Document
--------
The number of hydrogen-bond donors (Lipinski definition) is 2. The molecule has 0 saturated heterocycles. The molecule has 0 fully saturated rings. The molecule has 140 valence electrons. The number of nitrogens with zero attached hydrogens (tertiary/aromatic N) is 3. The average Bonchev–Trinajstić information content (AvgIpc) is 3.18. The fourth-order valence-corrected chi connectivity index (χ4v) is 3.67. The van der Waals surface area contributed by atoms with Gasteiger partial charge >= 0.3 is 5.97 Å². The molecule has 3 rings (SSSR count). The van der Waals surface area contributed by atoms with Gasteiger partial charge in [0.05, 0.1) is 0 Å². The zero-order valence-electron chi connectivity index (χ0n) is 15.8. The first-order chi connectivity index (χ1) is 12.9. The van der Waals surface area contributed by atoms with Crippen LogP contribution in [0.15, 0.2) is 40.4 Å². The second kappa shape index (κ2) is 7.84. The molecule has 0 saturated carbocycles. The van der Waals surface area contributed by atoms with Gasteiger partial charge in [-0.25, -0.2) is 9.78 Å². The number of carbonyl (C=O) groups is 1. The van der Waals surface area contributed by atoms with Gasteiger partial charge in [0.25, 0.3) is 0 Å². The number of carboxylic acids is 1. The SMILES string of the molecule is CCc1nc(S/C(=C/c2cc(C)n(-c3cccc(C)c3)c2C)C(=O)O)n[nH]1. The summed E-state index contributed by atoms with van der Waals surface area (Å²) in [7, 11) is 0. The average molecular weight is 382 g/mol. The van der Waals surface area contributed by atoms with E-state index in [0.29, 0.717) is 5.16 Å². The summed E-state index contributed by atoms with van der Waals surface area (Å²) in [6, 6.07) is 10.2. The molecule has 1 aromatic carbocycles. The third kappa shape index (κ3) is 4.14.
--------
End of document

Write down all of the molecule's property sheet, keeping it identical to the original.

The number of hydrogen-bond donors (Lipinski definition) is 2. The molecule has 0 saturated heterocycles. The molecule has 0 fully saturated rings. The molecule has 140 valence electrons. The number of nitrogens with zero attached hydrogens (tertiary/aromatic N) is 3. The average Bonchev–Trinajstić information content (AvgIpc) is 3.18. The fourth-order valence-corrected chi connectivity index (χ4v) is 3.67. The van der Waals surface area contributed by atoms with Gasteiger partial charge >= 0.3 is 5.97 Å². The molecule has 3 rings (SSSR count). The van der Waals surface area contributed by atoms with Gasteiger partial charge in [0.05, 0.1) is 0 Å². The zero-order valence-electron chi connectivity index (χ0n) is 15.8. The first-order chi connectivity index (χ1) is 12.9. The van der Waals surface area contributed by atoms with Crippen LogP contribution in [0.15, 0.2) is 40.4 Å². The second kappa shape index (κ2) is 7.84. The molecule has 0 saturated carbocycles. The van der Waals surface area contributed by atoms with Gasteiger partial charge in [-0.25, -0.2) is 9.78 Å². The number of carbonyl (C=O) groups is 1. The van der Waals surface area contributed by atoms with Gasteiger partial charge in [0.25, 0.3) is 0 Å². The number of carboxylic acids is 1. The SMILES string of the molecule is CCc1nc(S/C(=C/c2cc(C)n(-c3cccc(C)c3)c2C)C(=O)O)n[nH]1. The summed E-state index contributed by atoms with van der Waals surface area (Å²) in [7, 11) is 0. The average molecular weight is 382 g/mol. The van der Waals surface area contributed by atoms with E-state index in [0.29, 0.717) is 5.16 Å². The summed E-state index contributed by atoms with van der Waals surface area (Å²) in [6, 6.07) is 10.2. The molecule has 1 aromatic carbocycles. The third kappa shape index (κ3) is 4.14.